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What you must know about roadside food joints

Written by Bukola Adebayo - Nigeria

Roadside food joint
It is not unusual to see people queuing to buy akara (fried bean cake) or buns from food vendors operating by the roadside on a Monday morning. It is also likely that you will find them returning to the same vendor to buy lunch or dinner.

Roadside food joints are common in Nigeria. Some people may argue that these joints have saved them from the pangs of hunger on a few occasions. But we know that in many parts of the country the operators hardly prepare their food in hygienic conditions.
Although they are patronised by many Nigerians, especially those living in urban areas where home-made meals are reserved for weekends, eating food from the 'mamaput' or 'bukateria' may expose you to food-borne diseases, such as cholera, typhoid and diarrhoea.

Family health physician, Dr. Austin Olopade, warns that since there is no law regulating their operations, many roadside food sellers compromise standards and use adulterated food items to prepare their meals.
Olopade notes that many food joints can be found in dirty and messy surroundings, a situation that increases the risk of food contamination.


He said, "No agency or organisation that is recognised by government regulates these food vendors. They are not even supposed to be there in the first place. So they are operating at will. They sell food beside open canals, gutters and blocked drainages where deadly bacteria and microbes thrive.

"They don't store or handle food properly. They don't preserve their food properly. For instance, since they don't have access to potable water, they use contaminated water to cook and prepare raw foods. We must know that a major way to get infected with typhoid is by eating contaminated food."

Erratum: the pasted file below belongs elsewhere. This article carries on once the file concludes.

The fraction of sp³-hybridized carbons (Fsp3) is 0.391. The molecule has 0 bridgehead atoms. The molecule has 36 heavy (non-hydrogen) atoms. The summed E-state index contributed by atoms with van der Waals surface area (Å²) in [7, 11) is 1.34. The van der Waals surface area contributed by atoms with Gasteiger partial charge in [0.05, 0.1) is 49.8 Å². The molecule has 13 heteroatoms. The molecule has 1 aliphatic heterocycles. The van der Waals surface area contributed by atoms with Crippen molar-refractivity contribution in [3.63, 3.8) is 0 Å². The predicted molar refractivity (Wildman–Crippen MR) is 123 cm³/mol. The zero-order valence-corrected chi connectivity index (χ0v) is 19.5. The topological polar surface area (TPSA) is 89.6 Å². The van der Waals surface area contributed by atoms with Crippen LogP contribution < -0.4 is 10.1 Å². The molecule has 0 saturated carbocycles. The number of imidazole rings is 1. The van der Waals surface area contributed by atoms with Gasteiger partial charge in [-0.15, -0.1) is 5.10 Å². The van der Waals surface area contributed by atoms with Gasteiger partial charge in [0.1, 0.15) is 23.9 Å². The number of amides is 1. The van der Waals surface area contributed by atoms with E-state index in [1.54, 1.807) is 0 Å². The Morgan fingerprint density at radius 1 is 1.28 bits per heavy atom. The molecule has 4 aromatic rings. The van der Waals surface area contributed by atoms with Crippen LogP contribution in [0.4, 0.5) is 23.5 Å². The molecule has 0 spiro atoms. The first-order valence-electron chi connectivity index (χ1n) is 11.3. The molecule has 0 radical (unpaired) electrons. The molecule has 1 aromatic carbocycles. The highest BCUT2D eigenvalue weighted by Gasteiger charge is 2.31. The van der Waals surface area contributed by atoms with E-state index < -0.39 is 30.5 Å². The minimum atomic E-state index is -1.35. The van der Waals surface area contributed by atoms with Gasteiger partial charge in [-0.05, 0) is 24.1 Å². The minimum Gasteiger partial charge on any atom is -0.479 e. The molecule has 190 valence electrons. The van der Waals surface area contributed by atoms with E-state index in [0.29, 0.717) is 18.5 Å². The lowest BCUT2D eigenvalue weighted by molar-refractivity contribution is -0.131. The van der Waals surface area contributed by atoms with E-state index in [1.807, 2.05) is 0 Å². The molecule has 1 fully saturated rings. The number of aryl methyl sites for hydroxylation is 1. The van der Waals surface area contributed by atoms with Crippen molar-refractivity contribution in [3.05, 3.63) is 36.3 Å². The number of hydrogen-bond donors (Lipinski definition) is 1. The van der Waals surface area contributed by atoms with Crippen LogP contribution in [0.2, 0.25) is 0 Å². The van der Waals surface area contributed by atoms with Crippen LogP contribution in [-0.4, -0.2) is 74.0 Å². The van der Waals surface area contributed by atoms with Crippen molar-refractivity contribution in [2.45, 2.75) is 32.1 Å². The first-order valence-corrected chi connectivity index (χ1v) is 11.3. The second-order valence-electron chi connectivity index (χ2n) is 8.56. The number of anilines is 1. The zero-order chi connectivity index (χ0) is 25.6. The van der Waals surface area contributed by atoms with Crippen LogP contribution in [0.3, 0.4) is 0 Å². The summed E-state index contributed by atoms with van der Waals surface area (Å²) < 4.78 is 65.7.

The physician says that this ugly habit must be nipped in the bud, as many Nigerians have almost lost their lives after eating food prepared and sold in unhygienic conditions.
Olopade explains, "When you suffer from food poisoning two things happen, you begin to purge uncontrollably, you lose body fluids and electrolytes and eventually become dehydrated. If you don't go to the hospital quickly, you may faint or collapse. That is a case of severe diarrhoea. Many children and adults have died from diarrhoea. Food is the easiest medium of contamination."

Experts state that once the safety of a food product is physically or genetically compromised, it should be regarded as a poison.
Food analyst, Dr. Ronald Odewale, says any food, food product or meal whose composition has been damaged either through the process of preparation or storage can be poisonous to the body.
Odewale says that although many people do not see food as something that could cause harm or cut their life short, food poisoning is a leading cause of gastro-intestinal diseases and other damages that could reduce the quality of the affected person's life.
He states, "To a layman, we will say 'safe food' is anything that is eaten and does not endanger life. Yet, food safety is something we must take seriously every day. Food endangers your life when it contains dangerous substances or toxins that are capable of wreaking havoc on your health. That is why we must watch it.

"For example, many of these food vendors go to the market in search of rotten tomatoes or pepper to prepare their soup because they are cheaper. This is dangerous, as you are feeding your body with toxins. We cannot treat our mouths like a dustbin that accepts anything thrown into it."
Odewale notes that food can be poisoned by biological, chemical or physical agents; while it can also be contaminated through man-made activities or other environmental factors.
The expert lists man-made activities as including the use of food dyes and colouring, addition of preservatives and chemicals to some processed foods, and under-processing of certain food items such as garri (cassava flour), most of which are common among these unregulated food vendors.

"Many foods in the market can be poisoned with or without the consumer's knowledge. When they sell akara to you in newspapers, it is with your knowledge. But when dye is added to palm oil, Red Six (a chemical) is added to suya, or potassium bromate is added to bread, that is a form of deceit that goes on every day, especially in Nigeria where regulations and policy on food safety are lacking.
"We must know that it is dangerous to patronise any business that is regulated." he explains.
Just as the experts have hinted, roadside food may be pocket-friendly, taste better than some processed foods sold in fast food restaurants, yet they may pose a grave danger to your health.

To avoid the temptation of eating in such hideous places, try and eat some home-made breakfast before you hit the road in the morning and also locate a budget friendly restaurant where they observe basic forms of hygiene when it comes to food preparation.

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